Beware the Ninja Weenies
And Other Warped and Creepy Tales
By David Lubar
Tom Doherty Associates Copyright © 2012 David Lubar
All rights reserved.
Henry fired a mortar round at the cluster of aliens. Perfect! It hit their group dead center, and blew them up in a geyser of brown soil and green flesh.
"Nice!" Stan said. "I'll flank the other squadron while you distract them."
"Got it," Henry said into the microphone of his headset. He pushed the right thumb stick to rotate the camera toward the other group of enemies. Then he tapped the D-pad to switch weapons. No use wasting mortar shells. He fired short bursts from his plasma rifle, knocking chips of stone off the broken statues that sheltered the enemy. They responded by sending a hail of blind fire in his direction.
"Almost there," Stan said.
Henry panned the camera back, but couldn't spot his friend.
"As soon as you attack, I'll move closer," he said. "Okay?"
Instead of answering, Stan screamed, "Aliens!"
"Ouch! Stop that." Henry lowered the volume. "Of course there are aliens. That's the whole point of this game — to fight the aliens."
"No. Real ones!" Stan yelled.
Henry rotated the view all the way around until he got back to the starting point. He didn't see anything that hadn't been there before. No new enemies had shown up on the radar map, either.
A message scrolled across the top of the screen.
CONNECTION LOST. STANROCKS720 HAS DROPPED OUT.
"Very funny," Henry muttered. He had no idea why Stan had quit, but he was happy to play the game by himself. He switched back to the mortar, slipped closer, and took out the second group of aliens with another perfectly placed shot. Then he headed over the ridge, where he suspected he'd find ammo crates and health pickups.
"I knew it," he said when he saw the stockpile of supplies. Now that he had full health and plenty of ammo, he decided to keep going. According to the walk-through he'd checked before starting this session, there were only five levels left. It would serve Stan right if he missed out on the ending.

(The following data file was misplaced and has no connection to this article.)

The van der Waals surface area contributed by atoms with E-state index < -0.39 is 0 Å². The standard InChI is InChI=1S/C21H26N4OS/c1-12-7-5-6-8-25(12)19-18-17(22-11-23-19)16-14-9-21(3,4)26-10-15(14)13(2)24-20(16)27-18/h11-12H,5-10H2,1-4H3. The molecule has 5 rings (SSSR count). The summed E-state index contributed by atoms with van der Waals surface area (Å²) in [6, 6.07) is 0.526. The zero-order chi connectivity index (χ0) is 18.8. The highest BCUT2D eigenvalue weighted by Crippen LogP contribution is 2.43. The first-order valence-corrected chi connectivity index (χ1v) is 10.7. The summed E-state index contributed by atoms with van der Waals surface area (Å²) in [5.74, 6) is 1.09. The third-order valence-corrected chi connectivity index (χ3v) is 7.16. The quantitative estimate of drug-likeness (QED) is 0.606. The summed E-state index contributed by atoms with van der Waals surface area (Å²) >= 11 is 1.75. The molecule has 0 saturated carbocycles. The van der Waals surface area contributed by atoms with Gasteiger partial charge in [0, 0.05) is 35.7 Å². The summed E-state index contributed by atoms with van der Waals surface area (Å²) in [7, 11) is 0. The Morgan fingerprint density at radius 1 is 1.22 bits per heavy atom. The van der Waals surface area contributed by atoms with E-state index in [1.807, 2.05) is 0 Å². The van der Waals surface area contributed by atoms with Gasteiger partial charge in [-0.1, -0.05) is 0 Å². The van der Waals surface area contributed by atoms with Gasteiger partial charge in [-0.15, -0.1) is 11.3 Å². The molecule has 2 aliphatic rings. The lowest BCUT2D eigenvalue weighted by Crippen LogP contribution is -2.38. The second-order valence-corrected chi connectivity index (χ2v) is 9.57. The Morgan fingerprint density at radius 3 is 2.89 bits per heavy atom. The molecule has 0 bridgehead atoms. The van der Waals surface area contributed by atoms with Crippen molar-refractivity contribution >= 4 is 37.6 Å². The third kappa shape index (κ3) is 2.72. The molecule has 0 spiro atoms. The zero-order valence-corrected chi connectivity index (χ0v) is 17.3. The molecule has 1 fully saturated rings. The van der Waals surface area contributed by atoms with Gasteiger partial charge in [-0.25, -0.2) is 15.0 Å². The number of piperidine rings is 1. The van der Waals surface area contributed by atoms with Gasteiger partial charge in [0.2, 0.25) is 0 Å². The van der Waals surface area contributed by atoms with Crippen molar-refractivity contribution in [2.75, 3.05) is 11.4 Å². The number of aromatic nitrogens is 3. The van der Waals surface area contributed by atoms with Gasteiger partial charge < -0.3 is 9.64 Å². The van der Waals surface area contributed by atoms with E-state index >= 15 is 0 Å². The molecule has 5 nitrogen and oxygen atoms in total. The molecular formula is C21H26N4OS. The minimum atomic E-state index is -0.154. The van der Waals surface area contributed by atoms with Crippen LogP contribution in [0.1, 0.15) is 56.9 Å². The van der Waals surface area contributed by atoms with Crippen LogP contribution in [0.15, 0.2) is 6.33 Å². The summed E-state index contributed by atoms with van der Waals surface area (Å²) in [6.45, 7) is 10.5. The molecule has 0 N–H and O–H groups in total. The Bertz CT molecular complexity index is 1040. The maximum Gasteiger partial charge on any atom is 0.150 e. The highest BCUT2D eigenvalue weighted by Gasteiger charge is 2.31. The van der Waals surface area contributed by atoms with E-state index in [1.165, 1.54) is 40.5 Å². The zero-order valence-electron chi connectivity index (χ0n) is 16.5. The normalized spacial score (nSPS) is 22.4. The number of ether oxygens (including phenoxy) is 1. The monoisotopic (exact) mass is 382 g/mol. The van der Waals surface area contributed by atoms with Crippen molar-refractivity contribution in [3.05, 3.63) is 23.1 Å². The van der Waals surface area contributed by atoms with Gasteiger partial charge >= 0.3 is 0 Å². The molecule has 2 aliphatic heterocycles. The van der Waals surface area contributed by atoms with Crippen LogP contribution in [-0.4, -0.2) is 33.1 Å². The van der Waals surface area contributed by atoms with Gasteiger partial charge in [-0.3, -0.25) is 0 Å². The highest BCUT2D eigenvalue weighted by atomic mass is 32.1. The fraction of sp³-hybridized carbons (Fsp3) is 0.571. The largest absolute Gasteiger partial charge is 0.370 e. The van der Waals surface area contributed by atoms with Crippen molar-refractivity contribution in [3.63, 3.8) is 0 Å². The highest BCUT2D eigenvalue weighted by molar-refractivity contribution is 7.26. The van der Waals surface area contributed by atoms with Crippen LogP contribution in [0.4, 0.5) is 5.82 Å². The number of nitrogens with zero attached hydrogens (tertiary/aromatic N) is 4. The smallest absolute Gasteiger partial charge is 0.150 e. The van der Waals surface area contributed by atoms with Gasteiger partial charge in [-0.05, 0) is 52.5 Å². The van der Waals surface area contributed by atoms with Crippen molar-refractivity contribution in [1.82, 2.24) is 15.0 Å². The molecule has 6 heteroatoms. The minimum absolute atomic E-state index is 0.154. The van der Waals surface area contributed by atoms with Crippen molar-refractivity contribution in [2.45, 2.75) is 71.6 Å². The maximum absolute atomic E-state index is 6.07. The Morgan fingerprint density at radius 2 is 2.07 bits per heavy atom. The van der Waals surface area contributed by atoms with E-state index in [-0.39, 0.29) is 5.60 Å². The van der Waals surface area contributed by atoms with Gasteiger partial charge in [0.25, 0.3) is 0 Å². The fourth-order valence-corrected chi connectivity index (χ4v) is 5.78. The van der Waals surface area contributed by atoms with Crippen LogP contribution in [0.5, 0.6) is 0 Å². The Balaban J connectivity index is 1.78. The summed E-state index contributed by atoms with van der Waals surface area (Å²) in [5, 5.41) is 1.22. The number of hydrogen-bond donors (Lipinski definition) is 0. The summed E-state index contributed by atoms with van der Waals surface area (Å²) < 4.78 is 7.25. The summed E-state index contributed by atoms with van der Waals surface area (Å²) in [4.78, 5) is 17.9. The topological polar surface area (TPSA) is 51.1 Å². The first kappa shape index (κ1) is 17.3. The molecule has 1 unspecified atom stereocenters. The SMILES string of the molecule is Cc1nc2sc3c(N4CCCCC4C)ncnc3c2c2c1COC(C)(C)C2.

Half an hour later, Henry felt someone tugging on his sleeve. "Can I play?" his little brother, Ruben, asked.
"Go away." Even if Ruben had any chance of lasting more than five seconds in the game without getting vaporized by an energy whip or blown to pieces by an omega mine, Henry wasn't going to put up with a split screen, which was the only option for two players on the same console.
"Please ..." Ruben said.
"I mean it," Henry said. "Go away!"
Ruben stormed off. Henry didn't even look up. He couldn't care less about his little brother at the moment. He'd just discovered a stash of mini-nuke proximity grenades. They'd be perfect when he attacked the stronghold at the end of the level.
Ten minutes later, Ruben started screaming. "Aliens! Help meeeee!!!!"
Henry heard footsteps race through the living room, along the hall, and into the kitchen. The back door slammed as Ruben ran into the yard. There was another scream, but Henry didn't pay any attention to it. His little brother was always screaming. Henry had more important things to deal with.
Finally, two hours later, Henry watched the credits scroll down the screen. "I did it." He'd beaten the game on his own, clearing the last five levels without any help from Stan.
Henry dropped the controller from his half-numb hands and staggered to his feet. His back ached from sitting in one spot for so long, and his legs tingled. He didn't care. He'd finished the game. That was the important thing. He needed to brag to someone about his accomplishment. Not just someone — he wanted to brag to everyone. But he'd start with the most convenient, and easily impressed, person.
"Hey, Ruben, where are you?"
Henry walked out to the backyard. Instead of grass and a swing set, he found an enormous crater, like someone had set off a bomb. He went around the house to the front yard and looked down the street. Half the houses were on fire. A bunch of others were just gone, like a giant had scraped them up with a spatula.
Henry didn't see any people at all.
"Hey," he called, in case someone could hear him. "I beat Alien Warfront. All by myself. On the hard setting."